RealTime IT News

Amid Conflicting Economic Data, Signs Of Hope For IT Sector

The IT industry's economic slide is showing signs of slowing down, with analysts predicting that high-tech will continue to hobble along toward the start of a slow recovery next year.

Several industry and economic indicators have come in this week, giving some analysts hope that economic tensions are easing their stranglehold on the IT sector, which has taken some tough blows from the economic downturn. And while few are eager to predict an exact timeframe on an economic turnaround -- especially in the face of terrorism and a potential war with Iraq -- some are braving predictions of a brighter year ahead.

But economic indicators have been a fickle bunch lately, one report conflicting with another that came out just the day before it. However, a few reports this week seem to be pointing in the same direction.

Bruce Temkin, an analyst at Forrester Research Inc., says IT spending is stabilizing.

"Led by consumer services and retail industries, large firms expect IT spending to rise by an average of 2.3% this year," says Temkin in a report released this week. "Less than one-fourth of firms plan to cut back on technology in 2002, and only 12% of companies expect to cut their current IT budgets during the second half of the year."

GDP Must Lead Way

These numbers are boosted by Temkin's predictions that consumer spending in the high-tech area will stay strong in 2002, with 8.3 million households using broadband and 4.9 million starting online banking this year.

But for the tech sector to really pick up, the GDP must go first, according to Temkin, who adds that tech's revival depends on an overall economic recovery. And that may come in 2003, when, as Temkin predicts, healthy growth will return.

"While it won't be the wild and crazy '90s, we forecast that the tech sector will expand 5.6% in 2003, ending the year slightly below its level in 2001," he says. "The big driver: GDP growth."

Double-digit expansion will have to wait for 2004, on Temkin's timeline. He expects high-tech revenues will grow by 10.7% that year.

That kind of healthy growth seems a long way off -- especially to American consumers who have been deluged with news of a bad economy, global tensions and a financial tumble in the tech sector. A new report by BigResearch.com, an online market follower, shows that consumer confidence is dropping sharply.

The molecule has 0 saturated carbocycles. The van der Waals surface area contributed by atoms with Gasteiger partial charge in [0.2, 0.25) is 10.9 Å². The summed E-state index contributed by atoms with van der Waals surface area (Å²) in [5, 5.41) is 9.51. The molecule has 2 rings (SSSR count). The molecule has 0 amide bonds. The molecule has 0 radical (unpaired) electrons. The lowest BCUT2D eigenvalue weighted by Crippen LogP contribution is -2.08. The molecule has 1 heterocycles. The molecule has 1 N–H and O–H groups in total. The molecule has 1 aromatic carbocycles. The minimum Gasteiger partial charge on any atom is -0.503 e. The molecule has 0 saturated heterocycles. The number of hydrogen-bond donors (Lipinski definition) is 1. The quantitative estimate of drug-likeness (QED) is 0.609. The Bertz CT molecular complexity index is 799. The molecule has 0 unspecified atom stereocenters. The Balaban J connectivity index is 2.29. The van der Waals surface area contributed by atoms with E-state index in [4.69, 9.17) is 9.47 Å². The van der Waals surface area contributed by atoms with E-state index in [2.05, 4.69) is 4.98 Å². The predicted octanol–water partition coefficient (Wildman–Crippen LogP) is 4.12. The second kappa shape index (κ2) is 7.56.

Their study, which was released this week, shows that this month 3.4% of respondents said they were "very confident" about the chance for a strong economy, compared to 10.9% in December. The confidence numbers have dropped nearly every month this year.

Some good corporate revenue news this week may boost some of those expectations.

Microsoft Corp., offering a ray of hope to the battered IT sector, reported its net income doubled and revenue rose 26% during its fiscal first quarter this year. The software giant showed a net income of $2.73 billion, compared to $1.28 billion in the same period last year. The increase is largely based on the company's new licensing agreements that pushed corporate customers to sign up for multiyear upgrades.

Microsoft's good news, however, was accompanied by some tougher news from other industry players, tempering any consumer and industry enthusiasm.

IBM, last week, reported a steep drop in its third-quarter net income. Intel Corp., the world's largest chip maker, also reported a quarterly loss, and Apple Computer Inc., which turned a profit last year, has fallen back into the red in the past three months.

But there is one sector, once a key to the overall health of the IT arena, that is getting back on its feet -- dot-coms.

Dot-com failures are down 73% in the first half of this year, compared to the same period in 2001. So far this year, 93 Internet companies have shut down, about a quarter of the number that shut down in the first half of last year, according to a new study from WebMergers.com.

Analysts from WebMergers.com say the numbers show that the "worst of the Internet shakeout is behind us."